The Financial Conduct Authority does not need the permission of the insolvency court to take regulatory action against a company in liquidation, the High Court has ruled in a case concerning the ‘spectacular collapse’ of construction giant Carillion.
In The Financial Conduct Authority v Carillion Plc, the High Court was asked to determine whether regulatory action against a company in liquidation constitutes an ‘action or proceeding’ that requires the permission of the insolvency court under section 130(2) of the Insolvency Act 1986.
In August 2020, the FCA was contemplating issuing statutory notices against Carillion and some of its directors in respect of alleged market abuse and breaches of the listing rules pursuant to the Financial Services and Markets Act 2000 (FSMA).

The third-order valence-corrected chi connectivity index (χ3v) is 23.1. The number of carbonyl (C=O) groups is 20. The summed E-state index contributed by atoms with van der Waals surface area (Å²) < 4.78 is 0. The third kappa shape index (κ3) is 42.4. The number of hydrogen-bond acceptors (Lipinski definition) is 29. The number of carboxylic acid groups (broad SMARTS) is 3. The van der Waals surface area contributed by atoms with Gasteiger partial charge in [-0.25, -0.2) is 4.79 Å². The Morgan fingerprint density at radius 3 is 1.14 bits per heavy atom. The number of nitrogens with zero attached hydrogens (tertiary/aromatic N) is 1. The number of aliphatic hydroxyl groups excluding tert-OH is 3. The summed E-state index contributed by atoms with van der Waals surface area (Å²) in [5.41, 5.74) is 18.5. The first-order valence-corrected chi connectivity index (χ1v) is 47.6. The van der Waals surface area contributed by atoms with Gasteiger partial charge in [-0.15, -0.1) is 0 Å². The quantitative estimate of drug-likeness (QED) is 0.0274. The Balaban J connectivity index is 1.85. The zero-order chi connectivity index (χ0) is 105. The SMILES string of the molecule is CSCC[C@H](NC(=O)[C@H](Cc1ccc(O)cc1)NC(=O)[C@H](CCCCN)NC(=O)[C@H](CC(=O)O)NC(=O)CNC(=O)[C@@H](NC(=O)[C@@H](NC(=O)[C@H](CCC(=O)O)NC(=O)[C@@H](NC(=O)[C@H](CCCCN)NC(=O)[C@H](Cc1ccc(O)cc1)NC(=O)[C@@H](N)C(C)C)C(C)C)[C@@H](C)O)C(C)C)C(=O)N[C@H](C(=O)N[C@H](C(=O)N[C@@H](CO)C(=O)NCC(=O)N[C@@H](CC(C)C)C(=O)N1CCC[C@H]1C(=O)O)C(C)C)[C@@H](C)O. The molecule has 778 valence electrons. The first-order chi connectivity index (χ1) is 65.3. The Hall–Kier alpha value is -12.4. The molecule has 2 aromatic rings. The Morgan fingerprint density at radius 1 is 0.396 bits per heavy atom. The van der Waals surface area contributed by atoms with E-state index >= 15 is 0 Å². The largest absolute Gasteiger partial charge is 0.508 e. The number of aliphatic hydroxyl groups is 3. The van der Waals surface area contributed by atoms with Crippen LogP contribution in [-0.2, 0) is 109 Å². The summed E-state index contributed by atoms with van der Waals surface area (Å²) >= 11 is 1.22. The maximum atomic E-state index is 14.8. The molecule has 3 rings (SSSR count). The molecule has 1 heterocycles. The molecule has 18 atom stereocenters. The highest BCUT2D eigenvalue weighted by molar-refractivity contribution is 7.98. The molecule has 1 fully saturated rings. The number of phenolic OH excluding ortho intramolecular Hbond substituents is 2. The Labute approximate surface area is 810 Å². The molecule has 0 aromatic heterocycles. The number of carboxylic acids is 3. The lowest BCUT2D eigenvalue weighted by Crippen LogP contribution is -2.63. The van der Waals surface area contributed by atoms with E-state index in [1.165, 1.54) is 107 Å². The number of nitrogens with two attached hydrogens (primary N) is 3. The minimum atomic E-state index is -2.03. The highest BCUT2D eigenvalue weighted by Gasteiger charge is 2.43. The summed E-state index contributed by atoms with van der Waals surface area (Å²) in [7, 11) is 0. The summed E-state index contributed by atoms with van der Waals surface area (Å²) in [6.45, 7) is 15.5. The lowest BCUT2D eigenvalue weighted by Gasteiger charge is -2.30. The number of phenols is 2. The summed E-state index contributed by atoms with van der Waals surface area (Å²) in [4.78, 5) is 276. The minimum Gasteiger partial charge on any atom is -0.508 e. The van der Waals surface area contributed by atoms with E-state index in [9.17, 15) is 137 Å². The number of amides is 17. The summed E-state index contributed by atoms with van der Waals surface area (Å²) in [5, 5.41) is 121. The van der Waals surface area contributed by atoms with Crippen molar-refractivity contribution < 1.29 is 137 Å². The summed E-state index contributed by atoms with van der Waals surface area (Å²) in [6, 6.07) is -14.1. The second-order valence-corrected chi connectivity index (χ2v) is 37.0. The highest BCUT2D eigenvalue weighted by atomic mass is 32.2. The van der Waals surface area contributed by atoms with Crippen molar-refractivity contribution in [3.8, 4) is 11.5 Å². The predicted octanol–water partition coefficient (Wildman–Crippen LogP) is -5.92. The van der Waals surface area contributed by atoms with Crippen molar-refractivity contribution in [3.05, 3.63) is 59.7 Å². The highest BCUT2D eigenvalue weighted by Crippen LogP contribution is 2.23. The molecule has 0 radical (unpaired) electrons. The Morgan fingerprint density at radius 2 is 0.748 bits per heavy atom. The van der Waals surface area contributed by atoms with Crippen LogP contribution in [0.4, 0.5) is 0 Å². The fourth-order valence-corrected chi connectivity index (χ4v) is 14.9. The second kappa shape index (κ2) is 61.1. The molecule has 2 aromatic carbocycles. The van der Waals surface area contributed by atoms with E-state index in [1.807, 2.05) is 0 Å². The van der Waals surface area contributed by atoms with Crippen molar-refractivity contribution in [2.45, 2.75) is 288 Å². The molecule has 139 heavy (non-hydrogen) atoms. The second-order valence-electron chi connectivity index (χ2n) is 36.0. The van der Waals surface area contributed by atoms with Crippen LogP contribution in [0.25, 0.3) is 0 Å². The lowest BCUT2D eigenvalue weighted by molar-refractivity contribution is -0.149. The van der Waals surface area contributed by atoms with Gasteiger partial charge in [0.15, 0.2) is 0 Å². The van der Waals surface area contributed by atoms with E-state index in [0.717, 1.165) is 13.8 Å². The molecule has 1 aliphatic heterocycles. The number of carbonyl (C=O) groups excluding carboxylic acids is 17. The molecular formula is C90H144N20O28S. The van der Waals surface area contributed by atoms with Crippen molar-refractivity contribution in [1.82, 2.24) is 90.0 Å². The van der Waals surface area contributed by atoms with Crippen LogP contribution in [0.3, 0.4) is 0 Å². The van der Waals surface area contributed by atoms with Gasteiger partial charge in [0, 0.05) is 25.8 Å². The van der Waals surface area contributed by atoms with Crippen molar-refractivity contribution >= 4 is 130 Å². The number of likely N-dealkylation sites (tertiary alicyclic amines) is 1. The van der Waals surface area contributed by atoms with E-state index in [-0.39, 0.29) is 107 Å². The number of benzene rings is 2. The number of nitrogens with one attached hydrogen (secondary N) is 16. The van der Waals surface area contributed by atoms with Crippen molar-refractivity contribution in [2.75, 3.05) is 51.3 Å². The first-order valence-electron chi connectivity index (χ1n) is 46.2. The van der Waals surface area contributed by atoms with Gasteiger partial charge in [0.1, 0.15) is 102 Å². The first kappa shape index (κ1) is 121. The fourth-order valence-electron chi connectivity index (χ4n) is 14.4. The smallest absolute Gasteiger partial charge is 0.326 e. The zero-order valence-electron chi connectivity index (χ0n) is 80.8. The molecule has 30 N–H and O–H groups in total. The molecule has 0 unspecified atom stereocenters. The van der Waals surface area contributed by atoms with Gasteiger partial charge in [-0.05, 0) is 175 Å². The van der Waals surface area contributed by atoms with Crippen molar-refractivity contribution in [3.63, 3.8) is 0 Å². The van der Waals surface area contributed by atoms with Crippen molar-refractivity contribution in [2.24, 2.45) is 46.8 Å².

The Insolvency and Companies Court ruled that such action requires the permission of the court, which was ultimately granted. The FCA issued a warning notice and published a statement which summarised the action that it proposed to take against Carillion and others the following month.
However, the FCA appealed the court’s decision, arguing at a hearing in July that ‘this was the first time anyone had suggested that permission was required’ to take regulatory action against a company in liquidation.
In his judgment on Thursday, Mr Justice Michael Green found that the court below adopted ‘too wide a construction of section 130(2)’. The judge also held that the FCA should not have to ‘seek the permission of the insolvency court to exercise its statutory powers’.
He added: ‘Nor do I think that parliament could have intended that the comprehensive statutory regime of FSMA operated by the FCA acting in the public interest should be overlain with the requirement to seek the permission of the court to proceed if the company in question has gone into compulsory liquidation.’